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LJ Johnson, FK Perkins, C Merritt, P Skeath, B Justus, J Weiland, M Humayun, D Scribner; Low Charge Density Stimulation Of Isolated Retina With Microchannel Glass Electrodes . Invest. Ophthalmol. Vis. Sci. 2002;43(13):4480.
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© ARVO (1962-2015); The Authors (2016-present)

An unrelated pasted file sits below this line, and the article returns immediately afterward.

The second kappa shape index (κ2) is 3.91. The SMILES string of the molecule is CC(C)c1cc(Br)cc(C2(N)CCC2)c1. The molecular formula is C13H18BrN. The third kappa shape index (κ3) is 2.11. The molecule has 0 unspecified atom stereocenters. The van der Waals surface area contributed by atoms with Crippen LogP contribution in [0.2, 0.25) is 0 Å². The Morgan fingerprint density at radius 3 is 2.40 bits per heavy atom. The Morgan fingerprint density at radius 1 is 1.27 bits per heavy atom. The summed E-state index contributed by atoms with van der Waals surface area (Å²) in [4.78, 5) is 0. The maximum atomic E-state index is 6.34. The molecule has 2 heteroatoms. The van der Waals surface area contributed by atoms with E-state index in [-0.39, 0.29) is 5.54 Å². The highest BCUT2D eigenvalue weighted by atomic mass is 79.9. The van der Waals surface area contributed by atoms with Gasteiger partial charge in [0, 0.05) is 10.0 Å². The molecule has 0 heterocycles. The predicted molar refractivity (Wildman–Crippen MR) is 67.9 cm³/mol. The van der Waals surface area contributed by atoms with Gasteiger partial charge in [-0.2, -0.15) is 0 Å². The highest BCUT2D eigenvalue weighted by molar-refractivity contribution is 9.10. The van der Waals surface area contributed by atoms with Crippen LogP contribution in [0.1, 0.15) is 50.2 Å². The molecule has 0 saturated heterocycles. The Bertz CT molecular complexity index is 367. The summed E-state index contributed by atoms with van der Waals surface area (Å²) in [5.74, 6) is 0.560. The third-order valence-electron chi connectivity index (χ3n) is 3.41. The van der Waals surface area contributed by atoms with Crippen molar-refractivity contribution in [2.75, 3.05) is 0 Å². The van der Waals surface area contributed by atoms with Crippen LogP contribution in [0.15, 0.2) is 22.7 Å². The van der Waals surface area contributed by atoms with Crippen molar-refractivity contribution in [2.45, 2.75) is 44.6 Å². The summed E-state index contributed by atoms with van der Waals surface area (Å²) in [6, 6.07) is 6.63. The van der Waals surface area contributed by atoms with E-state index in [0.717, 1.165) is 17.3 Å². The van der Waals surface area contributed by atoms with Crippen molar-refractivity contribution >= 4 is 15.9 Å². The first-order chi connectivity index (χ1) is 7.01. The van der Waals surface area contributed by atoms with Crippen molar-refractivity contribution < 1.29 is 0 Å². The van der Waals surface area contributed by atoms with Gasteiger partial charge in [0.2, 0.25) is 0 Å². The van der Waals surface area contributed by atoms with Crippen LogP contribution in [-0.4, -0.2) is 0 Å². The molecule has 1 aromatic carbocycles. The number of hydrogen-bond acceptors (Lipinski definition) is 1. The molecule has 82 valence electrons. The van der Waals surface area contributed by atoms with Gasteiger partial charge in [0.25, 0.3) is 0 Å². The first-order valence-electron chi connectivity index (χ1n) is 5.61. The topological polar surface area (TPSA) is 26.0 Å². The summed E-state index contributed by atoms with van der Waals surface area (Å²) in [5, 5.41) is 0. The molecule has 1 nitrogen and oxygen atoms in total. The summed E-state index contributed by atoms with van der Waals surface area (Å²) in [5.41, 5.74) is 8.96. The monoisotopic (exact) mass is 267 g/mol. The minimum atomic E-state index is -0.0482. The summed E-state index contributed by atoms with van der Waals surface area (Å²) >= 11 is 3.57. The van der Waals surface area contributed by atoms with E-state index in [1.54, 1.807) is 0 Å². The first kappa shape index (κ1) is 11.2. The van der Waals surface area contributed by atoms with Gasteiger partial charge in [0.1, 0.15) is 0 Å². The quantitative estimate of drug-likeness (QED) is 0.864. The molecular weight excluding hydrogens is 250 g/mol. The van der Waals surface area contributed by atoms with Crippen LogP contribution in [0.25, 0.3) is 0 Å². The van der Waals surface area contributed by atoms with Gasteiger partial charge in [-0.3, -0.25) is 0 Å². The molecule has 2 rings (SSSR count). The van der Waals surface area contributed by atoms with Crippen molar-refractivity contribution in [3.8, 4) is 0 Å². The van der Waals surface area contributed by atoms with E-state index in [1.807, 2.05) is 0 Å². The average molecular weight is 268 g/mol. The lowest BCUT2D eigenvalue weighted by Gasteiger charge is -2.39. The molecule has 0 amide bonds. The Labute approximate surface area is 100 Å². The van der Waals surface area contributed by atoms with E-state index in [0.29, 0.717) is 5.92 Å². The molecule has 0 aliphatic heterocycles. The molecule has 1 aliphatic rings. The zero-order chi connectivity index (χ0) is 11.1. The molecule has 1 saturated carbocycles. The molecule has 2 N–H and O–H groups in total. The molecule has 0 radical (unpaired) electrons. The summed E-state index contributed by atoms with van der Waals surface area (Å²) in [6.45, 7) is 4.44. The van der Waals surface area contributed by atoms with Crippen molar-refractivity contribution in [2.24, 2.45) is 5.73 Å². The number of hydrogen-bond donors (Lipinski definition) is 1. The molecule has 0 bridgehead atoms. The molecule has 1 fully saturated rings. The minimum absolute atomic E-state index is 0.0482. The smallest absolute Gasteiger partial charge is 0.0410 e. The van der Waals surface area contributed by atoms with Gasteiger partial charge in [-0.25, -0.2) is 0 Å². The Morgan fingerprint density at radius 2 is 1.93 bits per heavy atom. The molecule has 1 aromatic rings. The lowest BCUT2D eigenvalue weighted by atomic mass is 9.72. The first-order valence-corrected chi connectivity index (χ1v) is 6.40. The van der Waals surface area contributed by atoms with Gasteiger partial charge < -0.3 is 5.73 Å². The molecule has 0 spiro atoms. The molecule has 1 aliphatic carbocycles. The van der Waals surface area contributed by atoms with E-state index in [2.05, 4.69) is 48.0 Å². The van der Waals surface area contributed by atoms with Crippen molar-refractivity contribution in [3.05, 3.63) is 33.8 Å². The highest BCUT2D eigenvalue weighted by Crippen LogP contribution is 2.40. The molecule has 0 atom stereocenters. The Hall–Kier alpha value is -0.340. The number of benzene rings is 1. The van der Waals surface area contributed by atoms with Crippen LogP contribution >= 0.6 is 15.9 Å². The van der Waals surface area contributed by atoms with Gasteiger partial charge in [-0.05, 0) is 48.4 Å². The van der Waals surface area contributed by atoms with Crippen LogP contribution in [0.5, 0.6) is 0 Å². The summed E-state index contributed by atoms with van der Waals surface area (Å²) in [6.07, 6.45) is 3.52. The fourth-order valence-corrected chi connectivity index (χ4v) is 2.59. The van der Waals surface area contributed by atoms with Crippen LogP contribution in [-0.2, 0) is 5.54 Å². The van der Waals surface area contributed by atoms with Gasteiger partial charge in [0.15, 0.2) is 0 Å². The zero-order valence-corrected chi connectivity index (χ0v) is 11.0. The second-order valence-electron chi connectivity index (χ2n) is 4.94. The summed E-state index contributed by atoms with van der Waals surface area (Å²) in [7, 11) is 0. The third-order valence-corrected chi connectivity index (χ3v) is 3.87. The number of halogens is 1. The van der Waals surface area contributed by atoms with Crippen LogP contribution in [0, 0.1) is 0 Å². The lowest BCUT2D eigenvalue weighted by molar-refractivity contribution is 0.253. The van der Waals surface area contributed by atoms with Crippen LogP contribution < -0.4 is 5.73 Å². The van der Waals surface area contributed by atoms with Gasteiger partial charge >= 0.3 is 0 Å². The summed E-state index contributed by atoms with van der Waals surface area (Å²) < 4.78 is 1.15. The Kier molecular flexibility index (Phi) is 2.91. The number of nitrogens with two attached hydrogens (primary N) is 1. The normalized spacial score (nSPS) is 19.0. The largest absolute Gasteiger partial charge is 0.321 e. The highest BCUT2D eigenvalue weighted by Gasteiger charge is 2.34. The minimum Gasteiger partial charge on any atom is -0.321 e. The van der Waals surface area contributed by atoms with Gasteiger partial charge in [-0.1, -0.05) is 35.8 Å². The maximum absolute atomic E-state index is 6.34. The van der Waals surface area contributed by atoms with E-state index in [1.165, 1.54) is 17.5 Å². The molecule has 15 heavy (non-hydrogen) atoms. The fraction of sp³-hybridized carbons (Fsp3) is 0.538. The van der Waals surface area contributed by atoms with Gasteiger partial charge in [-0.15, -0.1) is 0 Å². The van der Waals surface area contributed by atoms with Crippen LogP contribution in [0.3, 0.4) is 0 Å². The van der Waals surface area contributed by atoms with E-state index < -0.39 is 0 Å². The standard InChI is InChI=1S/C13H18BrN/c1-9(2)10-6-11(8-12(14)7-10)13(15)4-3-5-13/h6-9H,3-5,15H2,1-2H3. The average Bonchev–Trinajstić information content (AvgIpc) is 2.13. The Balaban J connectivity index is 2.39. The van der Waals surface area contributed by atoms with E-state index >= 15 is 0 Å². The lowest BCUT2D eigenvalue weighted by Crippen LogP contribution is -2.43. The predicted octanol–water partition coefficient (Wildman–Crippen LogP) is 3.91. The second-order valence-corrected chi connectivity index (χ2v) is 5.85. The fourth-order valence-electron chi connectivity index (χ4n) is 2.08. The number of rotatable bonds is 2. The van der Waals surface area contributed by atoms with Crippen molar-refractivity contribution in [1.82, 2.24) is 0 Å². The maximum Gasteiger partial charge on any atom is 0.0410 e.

Purpose: We hypothesize that curved microchannel glass with microwires can be used as an interface between a flat 3200 electrode intraocular retinal prosthesis chip and the retina. Furthermore, we expect that the retina can be stimulated with microchannel glass with microwires at current and charge levels that do not damage the retina (<100 micro Coulombs/cm2). Method: We performed electrical stimulation experiments on isolated rabbit retinas (n=6). The extracellular potential was measured with a differential amplifier to evaluate the retinal response to stimulation with a 2.4mm2 microchannel glass electrode. A series of biphasic current pulses were delivered with a range of pulse durations from 0.1ms to 4 ms, 3ms interphase delay. The current ranged from 1.66mA to 0.17mA. The current threshold for spike generation was found for each pulse duration. In some experiments we stimulated with smaller electrodes of area less than 0.16mm2. Results: The extracellular response of the retina was found to consist of multiple action potentials, or spikes, in two distinct populations, early and late. The early spikes typically occurred within 50 ms of the pulse onset. We found that the threshold for spike generation decreased with increasing pulse duration and the number of spikes evoked at threshold increased with increasing pulse duration. However, when taking into account the charge delivered and the power consumed for each early spike generated at threshold, the optimal pulse duration appears to be between 0.5 and 0.9ms. For the 0.9ms pulse, 7±5 spikes per mA were generated at a threshold of 0.75±0.31 mA, delivering 31.1 micro Coulombs/cm2. Our smaller electrode required less current and charge density (0.06±0.03mA, 1.7 micro Coulombs/cm2) to generate spikes. Conclusion: Channel glass electrodes are capable of stimulating the retina at safe levels. Preliminary results show that smaller channel glass electrodes, at the ganglion cell layer, require less overall current to generate spikes but a higher current density. However for smaller electrodes, there is a decrease in the charge density required for stimulation.
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